1. There is an increased risk of venous thromboembolic events during any prolonged type of travel (somewhere in the range of 2-4 fold increased risk).
  2. Patient-specific factors significantly increase the risk of a VTE above the baseline risk.
FOR comparison, while LONG trips double the risk of DVT, Oral Contraceptives raise the risk 20x, BMI>30kg/m2 raises it by 9x, recent surgery by 3x, and strangely enough, tall or short stature by 5x.
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At this point, we can tell our patients with confidence that their clotting risk is elevated when they travel. What we haven't figured out yet is if recent foot and ankle surgery is one of those patient-specific factors that increase the risk of VTE while traveling. And that, my intrepid travel-concerned caregivers, is where I will leave you - a little cliffhanger to find out next week, when we'll discuss the clotting risks specifically associated with foot and ankle surgery and if there are suggestions we can make to patients to mitigate these possible risks. Until then...
Best wishes.

Jarrod Shapiro, DPM
PRESENT Practice Perfect Editor

  1. Arya R, Barnes JA, Hossain U, Patel RK, Cohen AT. Long‐haul flights and deep vein thrombosis: a significant risk only when additional factors are also present. Br J Haematol. 2002 Mar;116(3):653-654.
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  2. Cannegieter SC, Doggen CJ, van Houwelingen HC, Rosendaal FR. Travel-related venous thrombosis: results from a large population-based case control study (MEGA study). PLoS Med. 2006 Aug;3(8):e307.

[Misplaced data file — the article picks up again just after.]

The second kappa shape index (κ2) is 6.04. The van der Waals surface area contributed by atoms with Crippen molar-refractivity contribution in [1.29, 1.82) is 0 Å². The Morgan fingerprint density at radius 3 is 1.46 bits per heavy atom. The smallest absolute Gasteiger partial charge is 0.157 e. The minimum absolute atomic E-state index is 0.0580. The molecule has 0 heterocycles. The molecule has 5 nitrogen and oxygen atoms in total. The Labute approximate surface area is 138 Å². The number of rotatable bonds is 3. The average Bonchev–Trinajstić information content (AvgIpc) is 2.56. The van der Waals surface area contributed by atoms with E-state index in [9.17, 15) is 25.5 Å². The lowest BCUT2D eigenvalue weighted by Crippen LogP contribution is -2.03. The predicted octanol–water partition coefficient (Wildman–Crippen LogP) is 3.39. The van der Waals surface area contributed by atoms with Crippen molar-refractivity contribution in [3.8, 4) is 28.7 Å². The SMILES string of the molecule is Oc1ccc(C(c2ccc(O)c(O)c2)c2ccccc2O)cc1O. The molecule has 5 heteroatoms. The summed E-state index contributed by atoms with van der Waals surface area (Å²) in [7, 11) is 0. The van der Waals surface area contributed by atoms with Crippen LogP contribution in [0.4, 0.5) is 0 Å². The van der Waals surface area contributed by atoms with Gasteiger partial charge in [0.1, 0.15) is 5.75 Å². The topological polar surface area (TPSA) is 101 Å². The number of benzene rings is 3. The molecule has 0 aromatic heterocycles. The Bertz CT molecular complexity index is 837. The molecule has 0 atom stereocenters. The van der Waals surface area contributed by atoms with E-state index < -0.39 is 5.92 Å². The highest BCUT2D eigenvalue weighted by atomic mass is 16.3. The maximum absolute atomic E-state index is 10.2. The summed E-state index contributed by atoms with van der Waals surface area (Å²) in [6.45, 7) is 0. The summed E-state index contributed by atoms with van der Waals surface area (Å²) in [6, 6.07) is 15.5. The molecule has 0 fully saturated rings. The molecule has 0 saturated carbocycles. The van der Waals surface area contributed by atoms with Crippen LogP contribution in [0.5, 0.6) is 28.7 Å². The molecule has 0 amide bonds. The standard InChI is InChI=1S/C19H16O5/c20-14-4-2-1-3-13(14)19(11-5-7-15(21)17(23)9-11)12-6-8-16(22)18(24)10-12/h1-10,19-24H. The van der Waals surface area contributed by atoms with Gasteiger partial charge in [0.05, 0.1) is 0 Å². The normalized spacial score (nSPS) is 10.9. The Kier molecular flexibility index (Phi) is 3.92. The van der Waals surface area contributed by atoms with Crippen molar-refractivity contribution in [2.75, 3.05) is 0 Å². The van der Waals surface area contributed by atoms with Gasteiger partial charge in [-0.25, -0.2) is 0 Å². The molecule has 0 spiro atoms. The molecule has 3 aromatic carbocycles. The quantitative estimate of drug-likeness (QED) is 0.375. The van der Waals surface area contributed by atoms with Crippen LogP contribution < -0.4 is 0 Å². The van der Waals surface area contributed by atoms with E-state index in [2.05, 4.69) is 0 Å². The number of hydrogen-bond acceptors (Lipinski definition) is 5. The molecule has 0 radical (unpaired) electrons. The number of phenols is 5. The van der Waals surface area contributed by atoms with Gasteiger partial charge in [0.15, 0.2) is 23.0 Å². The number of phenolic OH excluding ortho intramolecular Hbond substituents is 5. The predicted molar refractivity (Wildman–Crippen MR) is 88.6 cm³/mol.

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  3. Ferrari E, Chevallier T, Chapelier A, Baudouy M. Travel as a risk factor for venous thromboembolic disease: a case-control study. Chest. 1999 Feb;115(2):440-444.
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  4. Gavish I, Brenner B. Air travel and the risk of thromboembolism. Intern Emerg Med. 2011 Apr;6(2):113-116
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Thank you very much for leaving a comment. Due to my time restraints, some comments may not be answered.I will answer questions that I feel will help the community as a whole.. I can only answer medical questions in a general form. No specific answers can be given. Please consult a podiatrist, therapist, orthopedist, or sports medicine physician in your area for specific questions.